Story: Kapa Haka

Page 5. Kapa haka in the 21st century

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Local, regional and national competitions

By the 21st century kapa haka was a firmly established vehicle for sustaining and developing Māori language and culture. Tens of thousands of participants competed, while many more practitioners regularly enjoyed kapa haka as a non-competitive social activity.

In addition to the national Te Matatini competition, local and regional events attract dozens of teams and thousands of spectators. Te Ahurea Tino Rangatiratanga is the Auckland regional secondary schools’ kapa haka competition, held annually since 2000. Te Mana Kuratahi is the national primary schools’ competition.

Maussies at Te Matatini

The Te Matatini kapa haka festival arose from the Polynesian Festival, which admitted teams from throughout the Pacific. It later became a festival of exclusively Māori traditional performing arts. However, in 2010 Te Matatini once more became an international competition with the participation of Manawa Mai Tawhiti, based in Perth, Western Australia. The group defeated eight other Australian kapa haka teams to represent their adopted country at Te Matatini.

Educational benefits

Kapa haka has been found to provide a variety of educational benefits. It can revitalise and promote te reo and tikanga Māori, incorporating other cultural elements such as mau rākau (traditional weaponry) and taonga puoro (traditional Māori music). Teachers have found that kapa haka is an effective vehicle for teaching Māori tikanga such as pōwhiri (welcome rituals), karakia (incantations) and whaikōrero (oratory). It can also teach Māori social values and manners such as whānaungatanga (kinship), manaakitanga (hospitality) and aroha (love), along with life skills such as commitment and discipline, writing and composing ability, and memory strengthening.

At tertiary level kapa haka is a recognised field of academic study, with degree courses at several universities.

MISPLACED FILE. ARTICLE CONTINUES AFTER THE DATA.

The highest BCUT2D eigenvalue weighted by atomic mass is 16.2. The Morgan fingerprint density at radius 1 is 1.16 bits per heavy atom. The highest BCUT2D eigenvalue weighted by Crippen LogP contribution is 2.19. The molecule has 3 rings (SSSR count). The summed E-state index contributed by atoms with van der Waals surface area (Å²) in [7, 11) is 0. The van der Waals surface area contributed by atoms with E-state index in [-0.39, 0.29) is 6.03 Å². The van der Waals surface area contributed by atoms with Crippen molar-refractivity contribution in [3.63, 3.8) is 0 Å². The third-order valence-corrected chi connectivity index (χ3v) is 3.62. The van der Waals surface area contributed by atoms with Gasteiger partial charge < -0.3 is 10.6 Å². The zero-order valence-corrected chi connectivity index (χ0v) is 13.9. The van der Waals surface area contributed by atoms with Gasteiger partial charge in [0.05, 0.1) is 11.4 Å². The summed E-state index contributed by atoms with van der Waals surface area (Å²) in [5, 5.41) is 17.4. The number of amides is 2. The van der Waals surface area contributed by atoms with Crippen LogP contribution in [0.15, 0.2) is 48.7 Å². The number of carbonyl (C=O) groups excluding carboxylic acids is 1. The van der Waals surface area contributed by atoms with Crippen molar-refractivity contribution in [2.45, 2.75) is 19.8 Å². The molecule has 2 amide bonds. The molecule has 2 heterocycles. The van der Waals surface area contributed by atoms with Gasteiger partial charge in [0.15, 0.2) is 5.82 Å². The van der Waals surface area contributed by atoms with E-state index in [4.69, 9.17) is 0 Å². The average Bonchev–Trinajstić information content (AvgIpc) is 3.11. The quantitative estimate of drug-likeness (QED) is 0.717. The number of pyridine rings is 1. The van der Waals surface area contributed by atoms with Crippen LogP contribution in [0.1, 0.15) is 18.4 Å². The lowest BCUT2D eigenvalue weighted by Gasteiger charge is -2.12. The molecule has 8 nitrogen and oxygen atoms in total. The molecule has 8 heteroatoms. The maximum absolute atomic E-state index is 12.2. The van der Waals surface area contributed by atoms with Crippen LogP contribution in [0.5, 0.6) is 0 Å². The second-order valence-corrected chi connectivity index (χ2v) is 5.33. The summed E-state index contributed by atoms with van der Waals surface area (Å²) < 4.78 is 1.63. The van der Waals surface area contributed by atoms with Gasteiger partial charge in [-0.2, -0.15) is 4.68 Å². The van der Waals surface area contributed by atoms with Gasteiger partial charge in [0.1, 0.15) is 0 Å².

Kapa haka in national institutions

In the 2000s a growing number of national institutions, such as the Royal New Zealand Navy, maintained kapa haka teams to greet guests, encourage fitness and team spirit, and give Māori personnel the opportunity to learn and sustain their cultural traditions. All new naval recruits were required to learn the navy’s own haka. The national theatre school, Toi Whakaari, taught kapa haka to all first- and second-year students.

Tradition versus innovation

The kapa haka form continues to develop and evolve, and tensions regularly arise between advocates of tradition and innovation. Prominent leaders such as John Te Rangiāniwaniwa Rangihau of Ngāi Tūhoe, a master of the mere (club), taiaha (fighting staff) and spoken word, was also an uncompromising traditionalist who opposed controversial developments such as the participation of women in the haka. Others such as Bub Wehi (Te Whakatōhea) not only encouraged women to take part, but in 1990 armed them with traditional weapons, provoking uproar in the audience.

Present-day battle haka

Newly composed waiata and haka address not only traditional and timeless themes, but highly contemporary issues. Bub Wehi has written haka on the ‘fiscal envelope’ proposal to cap Treaty settlements, Māori male violence, health issues and the sale of state-owned assets. Wehi maintains that such haka are present-day equivalents of the warlike challenges of pre-European times. ‘These days the wars are not hand-to-hand combat but have become more politically orientated.’1

Tribal identity

Te Rita Papesch, a performer, teacher, composer and judge of haka, has expressed concern at the loss of tribal identity by 21st-century kapa haka groups. In earlier times groups were clearly associated with a specific iwi, and the language, body movements and repertoire of their performances demonstrated and upheld that tribal identity. More recently, however, groups incorporate performing styles from various iwi, and even from other Pacific traditions, such as Hawaiian, Tahitian and Rarotongan cultures.

Professionalising kapa haka

A further matter for ongoing debate is the extent to which kapa haka can be incorporated into the commercial world. Te Matatini has explored professional opportunities for leading exponents such as Arohanui, a large-scale performance staged in Wellington and Auckland during the 2011 Rugby World Cup. Kapa haka exponents and theatre professionals collaborated on the two-hour musical, designed to suit a mainstream theatrical audience.

  1. Quoted in Bradford Haami, Ka mau te wehi: Taking haka to the world: Bub & Nen’s story. Auckland: Ngāpō and Pīmia Wehi Whānau Trust, 2013, p. 218. Back
How to cite this page:

Valance Smith, 'Kapa Haka - Kapa haka in the 21st century', Te Ara - the Encyclopedia of New Zealand, (accessed 21 May 2022)

Story by Valance Smith, published 22 Oct 2014